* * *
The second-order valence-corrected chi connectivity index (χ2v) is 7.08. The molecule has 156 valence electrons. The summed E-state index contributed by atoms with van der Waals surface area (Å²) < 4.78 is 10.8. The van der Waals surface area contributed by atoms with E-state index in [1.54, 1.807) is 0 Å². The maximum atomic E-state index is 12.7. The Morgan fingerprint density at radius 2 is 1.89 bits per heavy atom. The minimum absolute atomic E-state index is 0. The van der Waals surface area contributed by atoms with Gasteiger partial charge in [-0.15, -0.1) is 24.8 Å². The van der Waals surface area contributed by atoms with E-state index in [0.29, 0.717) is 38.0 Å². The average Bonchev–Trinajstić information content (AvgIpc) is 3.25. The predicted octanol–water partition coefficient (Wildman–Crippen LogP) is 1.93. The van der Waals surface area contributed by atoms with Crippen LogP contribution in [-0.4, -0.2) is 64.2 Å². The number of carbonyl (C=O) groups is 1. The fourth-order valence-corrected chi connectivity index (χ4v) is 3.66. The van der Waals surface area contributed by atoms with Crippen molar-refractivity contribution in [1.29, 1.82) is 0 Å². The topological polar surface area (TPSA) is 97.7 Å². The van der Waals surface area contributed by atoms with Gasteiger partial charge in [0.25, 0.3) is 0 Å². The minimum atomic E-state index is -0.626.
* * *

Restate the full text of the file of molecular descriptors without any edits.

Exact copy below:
The second-order valence-corrected chi connectivity index (χ2v) is 7.08. The molecule has 156 valence electrons. The summed E-state index contributed by atoms with van der Waals surface area (Å²) < 4.78 is 10.8. The van der Waals surface area contributed by atoms with E-state index in [1.54, 1.807) is 0 Å². The maximum atomic E-state index is 12.7. The Morgan fingerprint density at radius 2 is 1.89 bits per heavy atom. The minimum absolute atomic E-state index is 0. The van der Waals surface area contributed by atoms with Gasteiger partial charge in [-0.15, -0.1) is 24.8 Å². The van der Waals surface area contributed by atoms with E-state index in [0.29, 0.717) is 38.0 Å². The average Bonchev–Trinajstić information content (AvgIpc) is 3.25. The predicted octanol–water partition coefficient (Wildman–Crippen LogP) is 1.93. The van der Waals surface area contributed by atoms with Crippen LogP contribution in [-0.4, -0.2) is 64.2 Å². The number of carbonyl (C=O) groups is 1. The fourth-order valence-corrected chi connectivity index (χ4v) is 3.66. The van der Waals surface area contributed by atoms with Crippen molar-refractivity contribution in [1.29, 1.82) is 0 Å². The topological polar surface area (TPSA) is 97.7 Å². The van der Waals surface area contributed by atoms with Gasteiger partial charge in [0.25, 0.3) is 0 Å². The minimum atomic E-state index is -0.626.